Blue Thursday

On Sundays, people in Bergen County, NJ habitually tend to stay around the house and spend some quality time with their families or maybe even go outside and get some exercise. One thing they usually don’t do is shop, at least not locally.

The Bergenites didn’t develop this habit by choice: Bergen County has some of the most restrictive blue laws in the country. Large retail establishments, including the mega-mall cluster in Paramus (home to the first malls in America, established in 1959), are prohibited from opening for business on Sunday. There periodically have been efforts to repeal the blue laws, but thus far the traditional Sunday shopping ban has held firm.

Bergen and the rest of America always have been on the same page when it comes to Thanksgiving, when everything is closed everywhere. At least that’s the way it used to be.

In recent years, large retailers battered by a faltering economy have circled their wagons around Black Friday, the day after Thanksgiving. Encouraged by demographic studies declaring the Friday after Turkey Day the busiest shopping day of the year, the Big Box stores and many others have relentlessly expanded hours and tailored mega-bargains for Black Friday. They’re aiming at people eager to get a head start on their Christmas shopping before they’ve barely digested their Thanksgiving dinner.

Last year, some of the biggest chains opened their doors at midnight as Thanksgiving turned into Black Friday. Other stores waited until 6 a.m. on Friday and found dozens of people camped out in their parking lots in anticipation of the opening bell. But just about everyone–with the dubious exception of Walmart, which has kept the store lights burning on Thanksgiving for years–maintained the sanctity of our favorite holiday.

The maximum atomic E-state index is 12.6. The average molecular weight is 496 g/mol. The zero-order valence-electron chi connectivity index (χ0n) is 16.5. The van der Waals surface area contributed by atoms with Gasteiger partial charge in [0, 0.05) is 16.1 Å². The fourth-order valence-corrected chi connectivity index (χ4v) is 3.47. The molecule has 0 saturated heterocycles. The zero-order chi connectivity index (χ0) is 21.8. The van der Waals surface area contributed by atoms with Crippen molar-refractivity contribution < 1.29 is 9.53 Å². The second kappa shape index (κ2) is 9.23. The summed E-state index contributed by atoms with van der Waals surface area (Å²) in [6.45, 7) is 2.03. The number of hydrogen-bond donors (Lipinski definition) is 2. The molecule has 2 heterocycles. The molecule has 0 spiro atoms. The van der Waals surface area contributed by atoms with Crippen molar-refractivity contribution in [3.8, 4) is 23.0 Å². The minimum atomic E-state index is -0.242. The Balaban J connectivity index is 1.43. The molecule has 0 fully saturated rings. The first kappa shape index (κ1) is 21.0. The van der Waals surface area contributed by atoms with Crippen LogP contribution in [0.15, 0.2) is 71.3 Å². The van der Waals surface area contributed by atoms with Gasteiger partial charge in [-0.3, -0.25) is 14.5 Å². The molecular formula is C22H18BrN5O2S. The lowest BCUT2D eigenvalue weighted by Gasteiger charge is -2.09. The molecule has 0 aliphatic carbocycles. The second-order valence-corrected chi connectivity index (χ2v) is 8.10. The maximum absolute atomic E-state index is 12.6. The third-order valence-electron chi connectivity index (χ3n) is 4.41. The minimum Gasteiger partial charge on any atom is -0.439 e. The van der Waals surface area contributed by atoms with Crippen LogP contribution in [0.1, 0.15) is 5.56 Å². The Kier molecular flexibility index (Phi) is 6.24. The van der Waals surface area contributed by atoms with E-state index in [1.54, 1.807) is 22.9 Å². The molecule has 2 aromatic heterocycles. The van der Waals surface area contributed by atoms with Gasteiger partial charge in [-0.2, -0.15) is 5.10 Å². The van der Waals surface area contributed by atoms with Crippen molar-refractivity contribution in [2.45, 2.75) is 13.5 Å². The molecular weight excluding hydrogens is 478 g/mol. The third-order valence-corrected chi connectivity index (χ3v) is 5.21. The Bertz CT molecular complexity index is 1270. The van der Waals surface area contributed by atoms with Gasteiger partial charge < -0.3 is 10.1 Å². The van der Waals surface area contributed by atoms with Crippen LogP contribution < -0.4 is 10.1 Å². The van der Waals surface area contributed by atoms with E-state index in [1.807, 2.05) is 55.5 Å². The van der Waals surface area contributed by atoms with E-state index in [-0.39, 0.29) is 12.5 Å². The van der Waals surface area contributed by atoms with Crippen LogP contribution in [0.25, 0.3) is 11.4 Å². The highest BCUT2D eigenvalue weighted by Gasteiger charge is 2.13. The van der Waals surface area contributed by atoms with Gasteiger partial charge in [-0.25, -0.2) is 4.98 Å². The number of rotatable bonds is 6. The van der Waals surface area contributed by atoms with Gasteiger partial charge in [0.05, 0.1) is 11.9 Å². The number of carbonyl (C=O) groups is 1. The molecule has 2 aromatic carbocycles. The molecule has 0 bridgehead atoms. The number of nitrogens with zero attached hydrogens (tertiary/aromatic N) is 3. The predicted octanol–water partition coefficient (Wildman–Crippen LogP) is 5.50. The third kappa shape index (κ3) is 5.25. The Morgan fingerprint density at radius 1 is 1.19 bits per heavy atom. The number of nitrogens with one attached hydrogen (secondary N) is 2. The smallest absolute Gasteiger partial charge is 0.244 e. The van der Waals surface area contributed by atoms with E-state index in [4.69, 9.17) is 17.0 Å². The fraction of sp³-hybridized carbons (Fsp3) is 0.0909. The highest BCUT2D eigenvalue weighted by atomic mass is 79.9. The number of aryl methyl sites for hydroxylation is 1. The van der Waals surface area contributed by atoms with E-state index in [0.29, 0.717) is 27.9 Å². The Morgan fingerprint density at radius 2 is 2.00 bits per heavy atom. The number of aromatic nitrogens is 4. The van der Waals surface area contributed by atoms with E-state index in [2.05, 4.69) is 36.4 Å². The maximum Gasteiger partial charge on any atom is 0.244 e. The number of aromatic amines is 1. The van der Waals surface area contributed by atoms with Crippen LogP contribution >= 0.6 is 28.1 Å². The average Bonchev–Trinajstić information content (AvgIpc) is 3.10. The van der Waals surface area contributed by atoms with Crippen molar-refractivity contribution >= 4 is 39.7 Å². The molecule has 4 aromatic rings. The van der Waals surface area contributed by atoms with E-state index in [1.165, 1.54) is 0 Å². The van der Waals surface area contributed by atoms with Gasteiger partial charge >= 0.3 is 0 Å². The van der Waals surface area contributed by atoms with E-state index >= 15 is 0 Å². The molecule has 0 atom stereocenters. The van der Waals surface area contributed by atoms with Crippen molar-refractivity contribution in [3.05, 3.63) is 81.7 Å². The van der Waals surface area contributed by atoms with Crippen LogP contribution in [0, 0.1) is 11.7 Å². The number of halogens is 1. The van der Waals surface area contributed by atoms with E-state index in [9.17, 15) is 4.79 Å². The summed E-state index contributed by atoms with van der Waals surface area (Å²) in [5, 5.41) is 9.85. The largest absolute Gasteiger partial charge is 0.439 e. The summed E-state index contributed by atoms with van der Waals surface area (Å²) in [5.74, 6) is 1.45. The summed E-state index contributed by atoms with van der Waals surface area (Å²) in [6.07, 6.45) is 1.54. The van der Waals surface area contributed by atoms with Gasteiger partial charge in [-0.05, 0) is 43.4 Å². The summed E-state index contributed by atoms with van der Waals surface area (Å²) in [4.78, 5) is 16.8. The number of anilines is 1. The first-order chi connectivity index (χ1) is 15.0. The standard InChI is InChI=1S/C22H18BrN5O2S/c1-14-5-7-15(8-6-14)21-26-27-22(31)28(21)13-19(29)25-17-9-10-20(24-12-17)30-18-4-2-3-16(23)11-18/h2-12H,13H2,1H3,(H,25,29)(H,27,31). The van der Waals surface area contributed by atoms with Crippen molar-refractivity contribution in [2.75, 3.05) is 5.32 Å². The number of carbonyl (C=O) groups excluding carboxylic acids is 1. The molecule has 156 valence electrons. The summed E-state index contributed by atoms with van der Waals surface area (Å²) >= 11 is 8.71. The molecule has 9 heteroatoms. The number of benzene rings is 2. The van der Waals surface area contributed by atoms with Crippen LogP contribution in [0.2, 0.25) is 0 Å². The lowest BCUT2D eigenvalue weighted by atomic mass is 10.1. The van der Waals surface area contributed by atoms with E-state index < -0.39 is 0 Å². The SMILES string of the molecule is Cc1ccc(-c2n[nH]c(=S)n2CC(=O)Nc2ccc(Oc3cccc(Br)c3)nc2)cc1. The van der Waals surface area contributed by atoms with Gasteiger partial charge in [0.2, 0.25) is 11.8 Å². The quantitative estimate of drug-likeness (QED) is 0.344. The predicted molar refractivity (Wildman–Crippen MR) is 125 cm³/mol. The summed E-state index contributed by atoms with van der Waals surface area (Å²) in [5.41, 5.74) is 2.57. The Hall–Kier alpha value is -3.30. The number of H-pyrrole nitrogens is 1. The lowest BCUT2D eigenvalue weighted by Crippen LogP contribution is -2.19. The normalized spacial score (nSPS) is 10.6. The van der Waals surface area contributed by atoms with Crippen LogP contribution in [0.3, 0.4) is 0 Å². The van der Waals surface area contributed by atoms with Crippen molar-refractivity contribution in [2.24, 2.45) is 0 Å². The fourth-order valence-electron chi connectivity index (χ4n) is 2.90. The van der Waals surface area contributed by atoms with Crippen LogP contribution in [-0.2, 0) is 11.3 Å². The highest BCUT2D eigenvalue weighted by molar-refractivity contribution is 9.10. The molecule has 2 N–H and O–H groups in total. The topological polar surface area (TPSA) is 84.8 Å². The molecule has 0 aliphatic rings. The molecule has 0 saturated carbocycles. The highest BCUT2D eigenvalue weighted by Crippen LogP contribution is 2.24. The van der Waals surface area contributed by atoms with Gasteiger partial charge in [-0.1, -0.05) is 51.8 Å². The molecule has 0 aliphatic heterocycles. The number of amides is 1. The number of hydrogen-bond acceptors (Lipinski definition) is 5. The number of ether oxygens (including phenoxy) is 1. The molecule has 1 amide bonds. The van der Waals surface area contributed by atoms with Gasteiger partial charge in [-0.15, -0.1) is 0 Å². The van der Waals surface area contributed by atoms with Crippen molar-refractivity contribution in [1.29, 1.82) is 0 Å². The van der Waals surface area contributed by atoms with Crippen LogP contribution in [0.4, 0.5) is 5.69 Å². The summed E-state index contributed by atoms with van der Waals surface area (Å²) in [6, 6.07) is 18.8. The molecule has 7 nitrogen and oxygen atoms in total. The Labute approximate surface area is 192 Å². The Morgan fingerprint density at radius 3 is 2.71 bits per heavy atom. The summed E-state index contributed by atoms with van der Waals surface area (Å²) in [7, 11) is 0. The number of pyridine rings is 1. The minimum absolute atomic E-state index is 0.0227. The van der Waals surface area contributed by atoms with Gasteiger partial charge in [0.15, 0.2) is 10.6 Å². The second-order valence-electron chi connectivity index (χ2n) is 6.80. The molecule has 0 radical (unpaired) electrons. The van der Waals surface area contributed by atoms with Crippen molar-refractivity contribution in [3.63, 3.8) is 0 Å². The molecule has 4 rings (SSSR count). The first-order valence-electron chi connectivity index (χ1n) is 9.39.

That was then. It probably was inevitable, but this year the red line has been crossed by a herd of mega-chains in what threatens to turn into a full-blown stampede. Target, J.C. Penney, Macy’s and Best Buy, among others, all have announced they’ll be open for business on Thanksgiving (Macy’s having the advantage of thousands of parade goers happy to come inside and warm up). These outfits are throwing open their doors in the hours when most of us haven’t finished scarfing down pumpkin pie. The Scrooge prize goes to Kmart, which will open at 6 a.m. on Thanksgiving and plans to stay open for the next 41 hours.

It’s bad enough that a growing number of shop-a-holics can’t resist the urge to bolt from the family dinner table in the middle of a family-oriented national holiday to go shopping. It’s even worse that these fanatics will be clogging up the roads when many people will be heading home from turkey dinner with their extended families.

But worst of all is the fate consigned to the people who now are being forced to work on Thanksgiving, whether they want to or not. Double overtime and in-store discounts just don’t cut it when you don’t show up at Grandma’s house on the one day of the year she always expects you.

Memo to Congress: take a cue from Bergen County and pass a federal blue law prohibiting retail operations during Thanksgiving.

We’d say more on the subject, but we’ve got to go baste our bird. Business Facilities wishes everyone a great Thanksgiving!